Great workflow apps are core for us at Medplum, and we provide tools to build highly ergonomic asynchronous task tracking systems providers. Some examples of task management apps in the medical context are apps that:
- Review and approve lab reports
- Approve or reject medication refill requests
- Instantiate custom care plans for a patient
Medical systems in general and FHIR in specific have robust workflow resources to create, track and implement workflows. Tasks and ServiceRequests are the most common workflow resources for asynchronous work.
Setting up Queues or Worklists
The core or a workflow app is a queue or sometimes called a worklist. This is exactly what it sounds like - a list of tracking tasks that represent the work to be done and it's current status. The FHIR Tasks as a group are often used to represent a queue. Tasks can be created programmatically, or via Questionnaire and Bot.
When populating the Task resource, it can be useful to populate the following fields:
Task.focus- this is what the task is about, for example you can link it to a DiagnosticReport, MedicationRequest or CarePlan
Task.businessStatus- this can be used for custom workflow, where you can set your own statuses that fit your workflow
Task.code- this can be useful to cue the Task specific user interface (below), example might be "Lab Review"
Task.executionPeriod- this can be useful for productivity tracking
Task.for- this is usually a link to the Patient
Once you have created some Tasks you can view Tasks in the Medplum App.
Once you have confirmed that tasks are formed the way you want them to be, you can embed a search control in your Task tracking application, there are examples in the sample application.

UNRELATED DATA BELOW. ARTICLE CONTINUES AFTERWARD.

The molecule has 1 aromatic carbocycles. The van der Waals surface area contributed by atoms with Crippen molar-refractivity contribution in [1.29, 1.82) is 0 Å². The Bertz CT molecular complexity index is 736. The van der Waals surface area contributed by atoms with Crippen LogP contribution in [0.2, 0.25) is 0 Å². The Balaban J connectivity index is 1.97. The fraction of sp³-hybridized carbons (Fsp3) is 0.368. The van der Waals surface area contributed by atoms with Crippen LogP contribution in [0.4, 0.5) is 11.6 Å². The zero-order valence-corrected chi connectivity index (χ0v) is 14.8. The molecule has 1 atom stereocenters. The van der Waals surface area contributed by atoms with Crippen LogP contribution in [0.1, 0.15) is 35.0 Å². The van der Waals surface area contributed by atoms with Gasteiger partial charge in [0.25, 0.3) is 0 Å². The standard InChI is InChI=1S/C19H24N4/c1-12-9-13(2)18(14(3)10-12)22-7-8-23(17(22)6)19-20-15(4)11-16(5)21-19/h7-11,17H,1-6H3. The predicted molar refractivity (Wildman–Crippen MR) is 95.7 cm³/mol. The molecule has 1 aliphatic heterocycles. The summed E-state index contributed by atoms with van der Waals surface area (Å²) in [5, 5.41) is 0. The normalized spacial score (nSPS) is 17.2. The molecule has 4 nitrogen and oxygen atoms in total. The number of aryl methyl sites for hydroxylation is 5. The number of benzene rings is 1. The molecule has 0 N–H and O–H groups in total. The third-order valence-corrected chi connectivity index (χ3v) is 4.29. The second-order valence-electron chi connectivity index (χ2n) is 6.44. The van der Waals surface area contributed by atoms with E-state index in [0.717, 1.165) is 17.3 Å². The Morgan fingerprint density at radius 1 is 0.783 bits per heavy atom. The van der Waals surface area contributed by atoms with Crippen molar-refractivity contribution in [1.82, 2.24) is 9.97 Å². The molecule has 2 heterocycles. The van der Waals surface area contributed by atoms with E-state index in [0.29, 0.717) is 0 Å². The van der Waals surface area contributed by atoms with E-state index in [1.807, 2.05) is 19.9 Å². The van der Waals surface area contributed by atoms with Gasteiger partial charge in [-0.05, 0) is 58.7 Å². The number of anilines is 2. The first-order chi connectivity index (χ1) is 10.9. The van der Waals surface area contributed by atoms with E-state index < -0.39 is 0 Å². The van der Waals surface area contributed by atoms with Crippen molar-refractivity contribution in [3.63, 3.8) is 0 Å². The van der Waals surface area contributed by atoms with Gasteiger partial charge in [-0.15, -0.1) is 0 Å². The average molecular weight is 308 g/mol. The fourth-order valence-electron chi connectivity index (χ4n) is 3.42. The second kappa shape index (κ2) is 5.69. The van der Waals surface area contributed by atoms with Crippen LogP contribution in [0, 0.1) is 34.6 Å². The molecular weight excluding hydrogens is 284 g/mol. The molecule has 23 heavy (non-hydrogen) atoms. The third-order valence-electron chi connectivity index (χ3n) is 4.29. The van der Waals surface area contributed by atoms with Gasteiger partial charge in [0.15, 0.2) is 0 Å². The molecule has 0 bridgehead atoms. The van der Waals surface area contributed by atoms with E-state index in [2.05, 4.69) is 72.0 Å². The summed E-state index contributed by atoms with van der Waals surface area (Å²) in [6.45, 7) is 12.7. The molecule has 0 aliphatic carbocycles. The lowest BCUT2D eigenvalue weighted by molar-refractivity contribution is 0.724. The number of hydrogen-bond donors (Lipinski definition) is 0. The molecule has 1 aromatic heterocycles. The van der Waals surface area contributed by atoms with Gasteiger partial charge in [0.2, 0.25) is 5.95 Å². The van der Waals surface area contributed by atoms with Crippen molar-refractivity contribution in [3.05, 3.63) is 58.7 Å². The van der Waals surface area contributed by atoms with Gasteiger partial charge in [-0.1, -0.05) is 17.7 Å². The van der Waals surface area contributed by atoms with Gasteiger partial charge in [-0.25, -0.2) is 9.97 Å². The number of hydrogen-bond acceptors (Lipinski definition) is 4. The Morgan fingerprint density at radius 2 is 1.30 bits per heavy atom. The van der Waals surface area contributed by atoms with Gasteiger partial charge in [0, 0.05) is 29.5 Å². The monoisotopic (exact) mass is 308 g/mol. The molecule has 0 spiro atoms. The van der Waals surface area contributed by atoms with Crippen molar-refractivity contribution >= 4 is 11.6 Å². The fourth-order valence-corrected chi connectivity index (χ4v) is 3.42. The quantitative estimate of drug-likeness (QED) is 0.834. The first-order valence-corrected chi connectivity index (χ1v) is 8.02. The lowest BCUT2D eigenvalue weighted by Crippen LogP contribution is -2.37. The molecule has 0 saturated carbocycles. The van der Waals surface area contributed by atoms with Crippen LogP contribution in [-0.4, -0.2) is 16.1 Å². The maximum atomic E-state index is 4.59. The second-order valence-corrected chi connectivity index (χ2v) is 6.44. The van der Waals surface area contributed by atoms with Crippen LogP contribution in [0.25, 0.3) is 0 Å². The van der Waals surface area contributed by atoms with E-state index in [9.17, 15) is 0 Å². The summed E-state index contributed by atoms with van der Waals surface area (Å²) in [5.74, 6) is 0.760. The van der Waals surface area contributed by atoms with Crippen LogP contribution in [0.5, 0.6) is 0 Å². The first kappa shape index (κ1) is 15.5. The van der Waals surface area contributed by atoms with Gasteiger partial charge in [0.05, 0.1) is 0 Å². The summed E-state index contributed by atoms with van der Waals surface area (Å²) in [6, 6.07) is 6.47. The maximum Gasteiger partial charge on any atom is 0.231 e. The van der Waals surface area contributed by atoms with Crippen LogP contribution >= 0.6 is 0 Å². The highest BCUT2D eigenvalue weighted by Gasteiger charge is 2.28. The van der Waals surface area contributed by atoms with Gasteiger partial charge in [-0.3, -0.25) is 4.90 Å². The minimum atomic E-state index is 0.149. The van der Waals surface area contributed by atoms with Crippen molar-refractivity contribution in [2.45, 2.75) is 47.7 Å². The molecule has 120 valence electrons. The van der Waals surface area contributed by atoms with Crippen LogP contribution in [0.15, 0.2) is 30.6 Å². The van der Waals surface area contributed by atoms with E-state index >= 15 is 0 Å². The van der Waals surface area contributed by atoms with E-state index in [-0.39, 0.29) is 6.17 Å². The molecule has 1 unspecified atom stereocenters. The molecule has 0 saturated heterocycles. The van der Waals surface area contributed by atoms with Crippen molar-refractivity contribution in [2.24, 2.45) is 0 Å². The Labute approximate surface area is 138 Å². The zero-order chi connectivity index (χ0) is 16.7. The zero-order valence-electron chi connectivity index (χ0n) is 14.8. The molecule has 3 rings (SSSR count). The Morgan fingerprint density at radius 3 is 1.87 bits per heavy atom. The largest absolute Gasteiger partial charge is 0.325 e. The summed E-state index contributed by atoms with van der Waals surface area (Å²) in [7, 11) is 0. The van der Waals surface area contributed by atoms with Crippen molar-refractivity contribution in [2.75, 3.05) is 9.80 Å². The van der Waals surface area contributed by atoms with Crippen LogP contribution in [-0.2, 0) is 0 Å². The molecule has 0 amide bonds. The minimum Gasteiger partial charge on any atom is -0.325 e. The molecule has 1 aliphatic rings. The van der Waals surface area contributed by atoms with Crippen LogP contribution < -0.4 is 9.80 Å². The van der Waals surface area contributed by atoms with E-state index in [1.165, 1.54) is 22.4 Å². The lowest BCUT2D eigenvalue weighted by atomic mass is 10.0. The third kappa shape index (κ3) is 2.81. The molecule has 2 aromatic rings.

Like in the Medplum App, it is recommended that you have one page in your app that supports permalinking to a specific task search as it is useful for collaboration, integrating into chat apps and other common workflow tooling scenarios.
Task specific User interface
For each task, you will want to show a user interface that gives the user some context on how to resolve or take action on that task. This is very workflow dependent so customizability is important. You can see a video (70 seconds) on this topic here.
The exact components of the Task specific user interface are often driven by
Turnaround times and productivity tracking are crucial for observing the health of your task-based workflow. Assuming you populate the timestamps correctly in the resources, it is straightforward to calculate how many work hours a certain task takes, or the turnaround time.
Here is an example of a timestamp calculation:
- Turnaround Time for a Task:
Task.executionPeriod.end - Task.authoredTime
- Work hours for a task:
Task.executionPeriod.end - Task.executionPeriod.start
Using these calculations, it is straightforward to make a dashboard that gives a very clear picture into the status and health of your queues. In this example below, each of the graphs is a representation of a Task search, with results bucketed by turnaround time or by work hours.